Case Presentation

The patient was a frail 77-year-old female who fractured her right neck of femur after suffering a mechanical fall at home. She was scheduled to undergo a hemiarthroplasty repair several days later as an inpatient. Her past medical history included moderate to severe pulmonary hypertension (right ventricular systolic pressure 62 mmHg) of unclear origin, hypertension, aortic sclerosis, chronic hyponatremia, psoriatic arthritis, chronic anemia, a large parastomal hernia (resulting from repair of a perforated colon), depression, and a previous left total hip replacement 6 years ago. Her medications included amlodipine, atenolol, olmesartan, pantoprazole, folic acid, methotrexate, meloxicam, domperidone, nitrazepam, and a prophylactic dose of clexane for inpatient thromboprophylaxis. Her exercise tolerance was less than 4 metabolic equivalents.

Pre-operative blood tests showed her hemoglobin to be 133 g/ dL with a normal platelet count and normal renal function and electrolytes. A pre-operative arterial blood gas was remarkable for a reduced PaO2 74 mmHg (room air) and mildly raised PaCO2 49 mmHg. Chest X-ray revealed no abnormal findings. A left lower leg ultrasound was performed 2 months prior for investigation of new onset pain and edema but found no evidence of deep vein thrombosis. Transthoracic echocardiography (TTE) performed 6 months prior estimated her right ventricular systolic pressures to be 62 mmHg (upper end of moderate severity on the clinical laboratory’s scale) with a mildly dilated but normally functioning right ventricle. She had a normal sized and functioning left ventricle (ejection fraction 66%) with no significant valve pathology.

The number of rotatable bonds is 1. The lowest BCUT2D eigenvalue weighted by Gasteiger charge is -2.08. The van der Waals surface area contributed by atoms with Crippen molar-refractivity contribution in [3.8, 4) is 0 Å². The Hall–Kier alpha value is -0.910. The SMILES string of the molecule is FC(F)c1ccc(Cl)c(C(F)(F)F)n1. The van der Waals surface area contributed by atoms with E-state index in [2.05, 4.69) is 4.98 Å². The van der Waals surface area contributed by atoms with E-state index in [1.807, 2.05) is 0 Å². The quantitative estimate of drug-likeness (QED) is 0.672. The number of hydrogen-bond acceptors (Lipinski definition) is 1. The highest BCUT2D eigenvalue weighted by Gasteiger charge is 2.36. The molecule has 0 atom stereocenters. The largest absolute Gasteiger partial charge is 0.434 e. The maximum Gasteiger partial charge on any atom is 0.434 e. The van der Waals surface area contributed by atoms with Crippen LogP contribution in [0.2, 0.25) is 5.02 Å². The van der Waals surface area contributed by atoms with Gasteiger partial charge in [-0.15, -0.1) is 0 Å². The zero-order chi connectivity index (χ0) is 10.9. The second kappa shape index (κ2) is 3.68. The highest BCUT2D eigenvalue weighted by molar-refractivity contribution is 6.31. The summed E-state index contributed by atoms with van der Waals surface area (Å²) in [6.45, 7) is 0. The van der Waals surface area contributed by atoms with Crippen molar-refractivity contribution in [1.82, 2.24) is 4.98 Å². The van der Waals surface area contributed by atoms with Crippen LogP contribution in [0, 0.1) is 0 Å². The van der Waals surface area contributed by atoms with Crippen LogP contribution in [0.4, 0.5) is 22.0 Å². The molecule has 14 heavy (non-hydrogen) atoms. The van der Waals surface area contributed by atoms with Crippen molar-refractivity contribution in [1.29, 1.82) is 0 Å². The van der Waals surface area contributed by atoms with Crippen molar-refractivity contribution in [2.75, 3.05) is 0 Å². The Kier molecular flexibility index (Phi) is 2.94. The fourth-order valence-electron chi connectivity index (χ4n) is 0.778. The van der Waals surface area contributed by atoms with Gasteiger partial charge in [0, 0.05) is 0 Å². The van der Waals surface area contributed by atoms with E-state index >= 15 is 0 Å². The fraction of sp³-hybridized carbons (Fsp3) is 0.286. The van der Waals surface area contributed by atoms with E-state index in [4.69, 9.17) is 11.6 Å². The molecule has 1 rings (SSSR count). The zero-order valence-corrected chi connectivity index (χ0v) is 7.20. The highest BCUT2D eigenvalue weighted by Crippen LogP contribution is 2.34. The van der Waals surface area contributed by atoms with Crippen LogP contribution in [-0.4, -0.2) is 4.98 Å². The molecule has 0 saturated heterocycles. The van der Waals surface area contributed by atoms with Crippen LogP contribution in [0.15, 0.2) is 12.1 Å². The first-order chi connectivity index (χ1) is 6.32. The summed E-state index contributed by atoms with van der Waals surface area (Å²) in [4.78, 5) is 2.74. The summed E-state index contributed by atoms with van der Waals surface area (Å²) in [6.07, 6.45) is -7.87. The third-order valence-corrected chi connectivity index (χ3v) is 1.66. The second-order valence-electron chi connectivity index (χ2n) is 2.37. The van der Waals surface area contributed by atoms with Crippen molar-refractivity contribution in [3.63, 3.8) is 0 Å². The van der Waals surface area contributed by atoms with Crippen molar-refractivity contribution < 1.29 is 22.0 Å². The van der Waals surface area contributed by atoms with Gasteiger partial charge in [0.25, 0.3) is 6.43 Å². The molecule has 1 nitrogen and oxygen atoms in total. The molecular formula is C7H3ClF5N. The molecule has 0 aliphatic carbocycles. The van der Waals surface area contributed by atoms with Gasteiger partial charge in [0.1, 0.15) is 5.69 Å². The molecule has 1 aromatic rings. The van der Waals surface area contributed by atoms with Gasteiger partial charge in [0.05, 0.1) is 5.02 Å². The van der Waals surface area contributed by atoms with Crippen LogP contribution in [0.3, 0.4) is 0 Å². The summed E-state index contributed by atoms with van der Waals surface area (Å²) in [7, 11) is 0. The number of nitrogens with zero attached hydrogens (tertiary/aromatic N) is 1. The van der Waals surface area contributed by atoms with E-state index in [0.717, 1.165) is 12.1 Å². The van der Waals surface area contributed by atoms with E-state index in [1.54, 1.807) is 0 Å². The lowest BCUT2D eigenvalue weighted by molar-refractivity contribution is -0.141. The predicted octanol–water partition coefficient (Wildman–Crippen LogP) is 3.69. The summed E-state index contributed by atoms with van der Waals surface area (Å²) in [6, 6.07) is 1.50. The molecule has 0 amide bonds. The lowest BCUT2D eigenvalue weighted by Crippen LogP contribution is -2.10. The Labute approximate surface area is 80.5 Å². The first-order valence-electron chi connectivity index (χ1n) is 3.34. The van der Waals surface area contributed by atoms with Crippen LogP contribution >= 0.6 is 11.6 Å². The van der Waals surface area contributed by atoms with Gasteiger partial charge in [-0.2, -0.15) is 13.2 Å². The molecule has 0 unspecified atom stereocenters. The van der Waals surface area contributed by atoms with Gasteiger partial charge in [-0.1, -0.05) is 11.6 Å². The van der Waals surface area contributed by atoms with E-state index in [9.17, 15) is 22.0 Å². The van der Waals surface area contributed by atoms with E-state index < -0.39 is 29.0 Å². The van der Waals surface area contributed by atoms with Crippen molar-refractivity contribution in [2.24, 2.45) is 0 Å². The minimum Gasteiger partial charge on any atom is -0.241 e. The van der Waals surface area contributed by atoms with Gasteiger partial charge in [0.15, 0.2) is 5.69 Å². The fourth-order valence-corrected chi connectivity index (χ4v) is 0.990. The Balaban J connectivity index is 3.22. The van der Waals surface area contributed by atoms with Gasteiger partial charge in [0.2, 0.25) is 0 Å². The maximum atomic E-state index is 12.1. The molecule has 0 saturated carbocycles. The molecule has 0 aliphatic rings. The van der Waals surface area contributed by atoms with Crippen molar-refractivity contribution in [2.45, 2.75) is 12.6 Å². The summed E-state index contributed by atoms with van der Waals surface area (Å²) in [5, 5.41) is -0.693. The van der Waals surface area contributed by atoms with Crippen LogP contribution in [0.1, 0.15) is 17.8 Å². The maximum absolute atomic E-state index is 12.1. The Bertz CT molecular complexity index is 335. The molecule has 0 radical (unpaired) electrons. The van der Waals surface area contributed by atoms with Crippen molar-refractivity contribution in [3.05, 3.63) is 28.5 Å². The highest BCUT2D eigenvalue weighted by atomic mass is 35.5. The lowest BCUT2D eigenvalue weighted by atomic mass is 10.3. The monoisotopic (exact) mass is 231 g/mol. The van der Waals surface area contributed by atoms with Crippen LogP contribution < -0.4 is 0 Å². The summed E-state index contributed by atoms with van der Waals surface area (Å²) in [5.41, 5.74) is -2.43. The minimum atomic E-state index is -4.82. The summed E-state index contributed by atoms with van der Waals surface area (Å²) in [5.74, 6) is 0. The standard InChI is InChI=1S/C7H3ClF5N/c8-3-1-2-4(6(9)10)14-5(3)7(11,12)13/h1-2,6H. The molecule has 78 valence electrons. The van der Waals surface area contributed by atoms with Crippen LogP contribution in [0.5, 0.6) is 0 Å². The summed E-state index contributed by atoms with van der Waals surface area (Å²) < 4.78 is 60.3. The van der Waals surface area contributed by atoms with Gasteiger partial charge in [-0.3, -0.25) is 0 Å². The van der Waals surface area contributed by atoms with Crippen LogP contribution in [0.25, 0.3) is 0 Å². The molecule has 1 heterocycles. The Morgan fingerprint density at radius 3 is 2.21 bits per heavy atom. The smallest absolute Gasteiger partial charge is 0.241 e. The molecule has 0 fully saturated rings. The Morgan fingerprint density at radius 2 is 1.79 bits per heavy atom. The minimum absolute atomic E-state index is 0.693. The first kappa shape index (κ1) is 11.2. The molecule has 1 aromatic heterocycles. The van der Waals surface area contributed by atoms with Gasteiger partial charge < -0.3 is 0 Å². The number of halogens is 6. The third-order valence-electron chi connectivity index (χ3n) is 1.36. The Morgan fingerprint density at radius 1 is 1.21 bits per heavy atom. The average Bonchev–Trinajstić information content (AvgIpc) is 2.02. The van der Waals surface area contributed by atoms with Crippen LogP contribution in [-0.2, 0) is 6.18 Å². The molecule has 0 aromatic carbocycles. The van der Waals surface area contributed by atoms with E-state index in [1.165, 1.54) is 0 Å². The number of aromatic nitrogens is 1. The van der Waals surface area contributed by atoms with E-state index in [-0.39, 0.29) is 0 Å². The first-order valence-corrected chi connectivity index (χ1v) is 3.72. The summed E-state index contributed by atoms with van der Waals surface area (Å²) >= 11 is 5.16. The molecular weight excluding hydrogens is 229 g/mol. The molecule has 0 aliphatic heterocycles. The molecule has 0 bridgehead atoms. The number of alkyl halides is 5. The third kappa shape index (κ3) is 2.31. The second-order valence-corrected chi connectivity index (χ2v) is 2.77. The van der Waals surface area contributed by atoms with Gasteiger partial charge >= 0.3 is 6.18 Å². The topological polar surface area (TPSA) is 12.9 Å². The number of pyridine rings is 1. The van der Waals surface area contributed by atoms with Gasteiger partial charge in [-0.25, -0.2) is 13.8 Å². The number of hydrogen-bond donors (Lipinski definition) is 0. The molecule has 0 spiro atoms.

She was reviewed and medically optimized prior to surgery by the Peri-operative Medical Unit.

Pre-anesthetic assessment revealed stable hemodynamic vital signs with a non-invasive blood pressure of 152/88 mmHg and a heart rate of 68bpm. Oxygen saturation was 94% (with 3L nasal prong O2 supply). She was alert with a GCS 15. Physical exam revealed a soft systolic murmur in keeping with her TTE findings, and decreased air entry at both bases. There were no anticipated airway difficulties and she weighed 52 kg at 158 cm tall.

The plan was for general anesthesia with an endotracheal tube, large gauge intra venous access, and arterial line monitoring. The risk of perioperative morbidity and mortality was discussed between the orthopedic and anesthesia teams.

Anesthesia was induced with 100 mcg of fentanyl, 100 mg of propofol and 50 mg of atracurium. The patient was intubated with a size 7.0 mm endotracheal tube uneventfully. Maintenance was achieved with 2% sevoflurane and blood pressure supported with a phenylephrine infusion to within 20% of her baseline blood pressure. The patient was positioned in the left lateral decubitus position.